I am a computer engineer by formation (although I also did some philosophy...). I use computers as a tool to study complex systems. Complex systems have interactions between elements that affect the state of the elements. Thus, it is difficult to reduce the behavior of the system to the behavior of the parts, since the interactions are relevant. Simulations are a good alternative to traditional approaches, since much of the behavior of complex systems is not reducible, i.e. it cannot be deduced beforehand. You need to run the simulation and then try to explain it. I use as tools agent-based modeling, cellular automata, and similar approaches.
These tentative projects are intended to explore collaborations with colleagues and to help prospective students and collaborators in finding a topic they would like to work with. They are in no way limiting, i.e. I can work on topics not listed here, if they are interesting enough.
I study self-organizing systems mainly with a simulation-based approach. I use the following methodological principle to design self-organizing systems: Minimize local friction to achieve global satisfaction.
See previous work on self-organizing systems.
We've had very good results in simulations of self-organizing traffic lights, where they show a considerable improvement over the traditional green wave method. There are many directions in which this work can go: to use the method to study the effect of priority vehicles (combined with a simulation of a bus rapid transit system), improving the self-organizing method, improving the simulation, and implementing the method in a real city.
See: Gershenson, C. (2005). Self-Organizing Traffic Lights. Complex Systems 16(1): 29-53. [preprint]
Cools, S.-B., C. Gershenson, and B. D'Hooghe (2007). Self-organizing traffic lights: A realistic simulation In Prokopenko, M. (Ed.) Self-Organization: Applied Multi-Agent Systems, Chapter 3, pp. 41-49. Springer, London.
We are exploring self-organizing algorithms to regulate vehicles in public transportation systems, preventing the equal headway instability phenomenon.
See: Gershenson, C. and L. A. Pineda (2009). Why Does Public Transport Not Arrive on Time? The Pervasiveness of Equal Headway Instability. PLoS ONE 4(10): e7292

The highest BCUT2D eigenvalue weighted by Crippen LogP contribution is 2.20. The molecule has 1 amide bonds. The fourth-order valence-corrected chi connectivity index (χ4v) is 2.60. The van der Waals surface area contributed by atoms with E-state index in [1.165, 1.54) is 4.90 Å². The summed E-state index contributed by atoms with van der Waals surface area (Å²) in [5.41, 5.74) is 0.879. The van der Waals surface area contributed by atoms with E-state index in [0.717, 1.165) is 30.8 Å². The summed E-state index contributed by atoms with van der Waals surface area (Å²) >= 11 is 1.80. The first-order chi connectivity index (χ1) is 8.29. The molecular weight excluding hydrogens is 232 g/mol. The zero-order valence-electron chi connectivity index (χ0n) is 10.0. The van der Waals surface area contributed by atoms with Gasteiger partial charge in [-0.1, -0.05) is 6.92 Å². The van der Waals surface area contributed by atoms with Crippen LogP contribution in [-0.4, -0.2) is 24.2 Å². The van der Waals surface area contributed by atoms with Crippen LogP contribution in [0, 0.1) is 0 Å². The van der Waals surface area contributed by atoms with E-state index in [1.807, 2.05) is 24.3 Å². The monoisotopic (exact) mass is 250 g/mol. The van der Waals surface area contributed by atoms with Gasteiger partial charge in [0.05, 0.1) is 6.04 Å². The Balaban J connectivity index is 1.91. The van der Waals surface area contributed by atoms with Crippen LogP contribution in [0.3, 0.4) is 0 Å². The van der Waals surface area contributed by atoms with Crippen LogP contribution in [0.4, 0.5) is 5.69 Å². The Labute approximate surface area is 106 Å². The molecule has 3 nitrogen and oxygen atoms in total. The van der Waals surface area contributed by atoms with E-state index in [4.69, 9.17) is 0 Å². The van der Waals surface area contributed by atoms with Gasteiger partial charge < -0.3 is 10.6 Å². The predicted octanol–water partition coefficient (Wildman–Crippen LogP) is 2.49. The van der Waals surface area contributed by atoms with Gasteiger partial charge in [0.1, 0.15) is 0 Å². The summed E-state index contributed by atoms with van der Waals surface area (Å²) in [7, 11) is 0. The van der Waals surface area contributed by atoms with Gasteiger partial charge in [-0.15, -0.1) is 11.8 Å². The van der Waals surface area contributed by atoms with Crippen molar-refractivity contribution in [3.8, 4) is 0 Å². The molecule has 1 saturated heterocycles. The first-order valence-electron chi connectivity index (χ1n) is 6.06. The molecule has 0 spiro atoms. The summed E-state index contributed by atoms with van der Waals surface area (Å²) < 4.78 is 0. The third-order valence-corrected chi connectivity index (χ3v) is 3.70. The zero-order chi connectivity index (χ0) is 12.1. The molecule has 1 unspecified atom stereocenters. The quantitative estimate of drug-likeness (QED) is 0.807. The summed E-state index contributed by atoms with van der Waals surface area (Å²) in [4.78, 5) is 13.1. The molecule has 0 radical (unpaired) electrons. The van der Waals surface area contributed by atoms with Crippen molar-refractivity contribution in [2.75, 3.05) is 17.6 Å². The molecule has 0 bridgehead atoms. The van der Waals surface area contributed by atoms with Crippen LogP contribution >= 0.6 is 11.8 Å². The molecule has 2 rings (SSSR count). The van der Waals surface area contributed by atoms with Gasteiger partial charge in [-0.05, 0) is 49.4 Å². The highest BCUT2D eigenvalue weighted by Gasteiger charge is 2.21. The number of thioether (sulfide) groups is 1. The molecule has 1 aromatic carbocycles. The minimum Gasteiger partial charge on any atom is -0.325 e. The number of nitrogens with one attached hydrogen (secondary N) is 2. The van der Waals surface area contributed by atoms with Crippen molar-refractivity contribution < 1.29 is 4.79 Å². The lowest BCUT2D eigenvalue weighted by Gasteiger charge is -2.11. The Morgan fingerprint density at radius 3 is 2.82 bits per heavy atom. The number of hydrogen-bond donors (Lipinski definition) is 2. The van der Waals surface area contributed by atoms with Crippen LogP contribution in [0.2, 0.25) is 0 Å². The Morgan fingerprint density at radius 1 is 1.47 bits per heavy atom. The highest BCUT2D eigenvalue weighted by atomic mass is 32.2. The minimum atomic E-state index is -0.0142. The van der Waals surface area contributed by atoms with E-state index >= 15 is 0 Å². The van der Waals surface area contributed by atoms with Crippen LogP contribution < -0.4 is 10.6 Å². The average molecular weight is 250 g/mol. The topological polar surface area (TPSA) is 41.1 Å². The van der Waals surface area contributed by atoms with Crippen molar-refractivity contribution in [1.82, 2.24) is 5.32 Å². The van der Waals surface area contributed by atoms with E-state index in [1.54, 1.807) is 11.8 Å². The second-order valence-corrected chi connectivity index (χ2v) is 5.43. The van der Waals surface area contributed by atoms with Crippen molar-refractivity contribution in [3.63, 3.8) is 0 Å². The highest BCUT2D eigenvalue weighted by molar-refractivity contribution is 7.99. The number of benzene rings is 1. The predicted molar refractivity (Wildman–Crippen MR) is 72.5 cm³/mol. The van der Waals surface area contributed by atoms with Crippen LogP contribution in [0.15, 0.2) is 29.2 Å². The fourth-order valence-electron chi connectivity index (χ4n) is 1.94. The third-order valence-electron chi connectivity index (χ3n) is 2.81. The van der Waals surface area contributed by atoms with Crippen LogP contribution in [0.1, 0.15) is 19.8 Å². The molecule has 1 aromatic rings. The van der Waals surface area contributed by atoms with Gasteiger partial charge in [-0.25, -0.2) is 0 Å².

See also: Dirk Helbing, Illés Farkas, and Tamas Vicsek: Simulating dynamical features of escape panic. Nature 407, 487-490 (2000).
See: Gershenson, C. (2008). Towards Self-Organizing Bureaucracies, International Journal of Public Information Systems, 2008(1):1-24.
The concepts from self-organizing systems can be useful in urbanism. There are many possible avenues of research, which can apply the methods to study other systems in order to find adaptive and robust solutions to urban problems.
See also: Juval Portugali (2000) Self-Organization and the City, Springer.
Self-organizing urban transportation systems.
The principles presented above can also be used to design computers (theoretical and actual) that can perform computations while adapting to changes of internal and/or environmental conditions.
Random Boolean networks (RBN) are powerful computational models of genetic regulatory networks, first proposed by Stuart Kauffman. They are very general, and are actually a generalization of cellular automata. There is great interest in studying RBNs as computational models as well as using them to understand biological properties such as robustness, adaptability, evolvability, neutrality, modularity, degeneracy, etc..
See previous work on random Boolean networks.
What we know about the world affects how we see the world. Thus, scientific advancements affect philosophical ideas. There are several philosophical aspects that have been revolutionized by the scientific study of complex systems. There is still much more to go.
See: Gershenson, C., D. Aerts, and B. Edmonds (Eds.). (2007). Worldviews, Science, and Us: Philosophy and Complexity. World Scientific, Singapore.
Gershenson, C. and F. Heylighen (2005). How can we think the complex? In Richardson, Kurt (ed.) Managing Organizational Complexity: Philosophy, Theory and Application, Chapter 3. Information Age Publishing.
Gershenson, C. (2002). Contextuality: A Philosophical Paradigm, with Applications to Philosophy of Cognitive Science. POCS Essay, COGS, University of Sussex. [pdf], [html]
Gershenson, C. (2002a). Complex Philosophy. Proceedings of the 1 st Biennial Seminar on Philosophical, Methodological & Epistemological Implications of Complexity Theory. La Habana, Cuba. Also in InterJournal of Complex Systems, 544.